Facts and research

What is Alcohol?

Alcohol is the most widely used mood-changing
recreational drug in Australia, with 90% of the
population aged 14 years or over having drunk
it at some time during their life.

The active drug in all alcoholic drinks is ethanol.
This drug is produced as a result of the fermenta-
tion of grains (beer or whisky), fruits (wine or
cider) and vegetables such as potatoes (vodka)
changing sugars into ethyl alcohol.

Alcohol is often mistakenly believed to be a
stimulant. This is because drinking a small
amount of alcohol may initially reduce tension
or inhibitions, making one feel more relaxed
or excited.

In fact, alcohol is a depressant drug that acts
to slow down the central nervous system and
inhibits many of the brain’s functions, affecting
almost all the body’s cells and systems.
Increasing alcohol levels in the body slows
down a person’s reflexes and rapidly
makes judgement, coordination and
balance more difficult.

To learn more about alcohol and its effects, please download the factsheet or listen to Professor Ian Hickie, Executive Director of the Brain and Mind Research Institute at the University of Sydney. Download resource »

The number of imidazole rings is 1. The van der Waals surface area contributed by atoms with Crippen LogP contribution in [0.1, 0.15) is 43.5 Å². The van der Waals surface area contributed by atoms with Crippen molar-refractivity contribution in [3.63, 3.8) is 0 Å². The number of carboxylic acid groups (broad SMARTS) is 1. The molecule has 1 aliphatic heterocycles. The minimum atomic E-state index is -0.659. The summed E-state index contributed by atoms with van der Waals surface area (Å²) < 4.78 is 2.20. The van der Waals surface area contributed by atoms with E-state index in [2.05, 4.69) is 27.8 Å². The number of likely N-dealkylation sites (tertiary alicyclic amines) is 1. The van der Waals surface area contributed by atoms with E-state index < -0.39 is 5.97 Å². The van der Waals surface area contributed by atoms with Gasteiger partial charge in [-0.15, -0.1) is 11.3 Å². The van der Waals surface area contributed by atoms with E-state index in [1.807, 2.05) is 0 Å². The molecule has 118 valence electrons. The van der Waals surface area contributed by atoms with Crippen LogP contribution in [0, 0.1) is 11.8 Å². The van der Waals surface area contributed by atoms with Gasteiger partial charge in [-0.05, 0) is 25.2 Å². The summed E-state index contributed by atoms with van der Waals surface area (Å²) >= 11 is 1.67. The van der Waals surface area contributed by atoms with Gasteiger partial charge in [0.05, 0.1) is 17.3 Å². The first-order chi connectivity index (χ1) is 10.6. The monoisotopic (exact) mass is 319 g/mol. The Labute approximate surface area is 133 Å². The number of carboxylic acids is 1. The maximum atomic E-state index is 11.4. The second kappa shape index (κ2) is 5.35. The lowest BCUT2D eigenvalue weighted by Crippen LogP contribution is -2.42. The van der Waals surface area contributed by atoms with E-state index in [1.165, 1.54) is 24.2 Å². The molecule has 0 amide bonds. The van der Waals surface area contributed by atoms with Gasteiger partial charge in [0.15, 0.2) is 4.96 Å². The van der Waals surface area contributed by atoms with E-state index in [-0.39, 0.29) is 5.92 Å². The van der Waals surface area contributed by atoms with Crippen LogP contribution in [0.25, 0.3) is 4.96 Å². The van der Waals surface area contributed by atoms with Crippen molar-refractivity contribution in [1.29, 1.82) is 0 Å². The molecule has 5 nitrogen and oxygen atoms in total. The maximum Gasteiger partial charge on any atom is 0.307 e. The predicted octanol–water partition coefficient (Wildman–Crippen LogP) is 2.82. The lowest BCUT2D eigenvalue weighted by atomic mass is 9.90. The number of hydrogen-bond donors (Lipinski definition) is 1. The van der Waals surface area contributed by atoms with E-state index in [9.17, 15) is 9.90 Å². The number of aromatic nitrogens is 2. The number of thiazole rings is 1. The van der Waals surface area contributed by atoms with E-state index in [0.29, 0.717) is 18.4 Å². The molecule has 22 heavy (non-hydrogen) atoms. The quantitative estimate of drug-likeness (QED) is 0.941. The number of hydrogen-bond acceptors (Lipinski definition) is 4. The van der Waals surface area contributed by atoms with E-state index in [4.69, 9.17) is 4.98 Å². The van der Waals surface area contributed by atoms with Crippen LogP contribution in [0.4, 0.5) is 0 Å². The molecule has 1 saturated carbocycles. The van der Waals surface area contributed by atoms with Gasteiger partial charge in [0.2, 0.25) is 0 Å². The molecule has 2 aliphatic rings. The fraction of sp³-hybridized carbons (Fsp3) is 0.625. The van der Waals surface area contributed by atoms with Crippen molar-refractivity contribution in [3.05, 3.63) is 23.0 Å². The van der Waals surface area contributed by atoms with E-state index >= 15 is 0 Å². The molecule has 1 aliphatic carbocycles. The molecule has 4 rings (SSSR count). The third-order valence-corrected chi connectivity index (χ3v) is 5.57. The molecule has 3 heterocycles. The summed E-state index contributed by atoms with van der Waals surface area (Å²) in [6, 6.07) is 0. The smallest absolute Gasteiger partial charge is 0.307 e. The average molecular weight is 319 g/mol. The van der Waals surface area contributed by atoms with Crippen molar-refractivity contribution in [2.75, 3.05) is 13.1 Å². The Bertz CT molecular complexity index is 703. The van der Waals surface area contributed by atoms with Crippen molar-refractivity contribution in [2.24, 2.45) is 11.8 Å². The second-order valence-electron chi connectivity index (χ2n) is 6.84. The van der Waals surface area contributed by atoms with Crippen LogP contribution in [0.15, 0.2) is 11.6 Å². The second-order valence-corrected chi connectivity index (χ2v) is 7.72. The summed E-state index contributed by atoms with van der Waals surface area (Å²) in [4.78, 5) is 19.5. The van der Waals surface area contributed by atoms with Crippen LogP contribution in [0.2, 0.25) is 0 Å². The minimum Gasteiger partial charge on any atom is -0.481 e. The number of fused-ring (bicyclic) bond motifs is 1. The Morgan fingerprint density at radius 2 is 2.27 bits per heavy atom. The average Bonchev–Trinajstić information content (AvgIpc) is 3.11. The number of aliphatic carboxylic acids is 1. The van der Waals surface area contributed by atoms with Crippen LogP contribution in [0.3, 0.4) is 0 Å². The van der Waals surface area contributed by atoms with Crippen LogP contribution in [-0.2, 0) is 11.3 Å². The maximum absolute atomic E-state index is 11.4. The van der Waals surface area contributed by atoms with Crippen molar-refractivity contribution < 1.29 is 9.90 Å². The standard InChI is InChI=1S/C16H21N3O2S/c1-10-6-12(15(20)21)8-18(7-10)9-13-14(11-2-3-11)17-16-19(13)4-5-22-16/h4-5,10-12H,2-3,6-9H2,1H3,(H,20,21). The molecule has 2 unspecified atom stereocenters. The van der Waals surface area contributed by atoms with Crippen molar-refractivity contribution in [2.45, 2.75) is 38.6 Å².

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Alcohol information and facts
About the book
  • “It Couldn't Happen To Me”
    A Stage 4 and 5 alcohol education
    resource narrative illustrating the
    dangers and effects of drugs
    and alcohol. Learn more »
  • Get the Narrative
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    “It Couldn't Happen To Me”
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  • Teaching and
    Learning Ideas

    Teaching and learning
    ideas for the narrative
    “It Couldn't Happen To Me”
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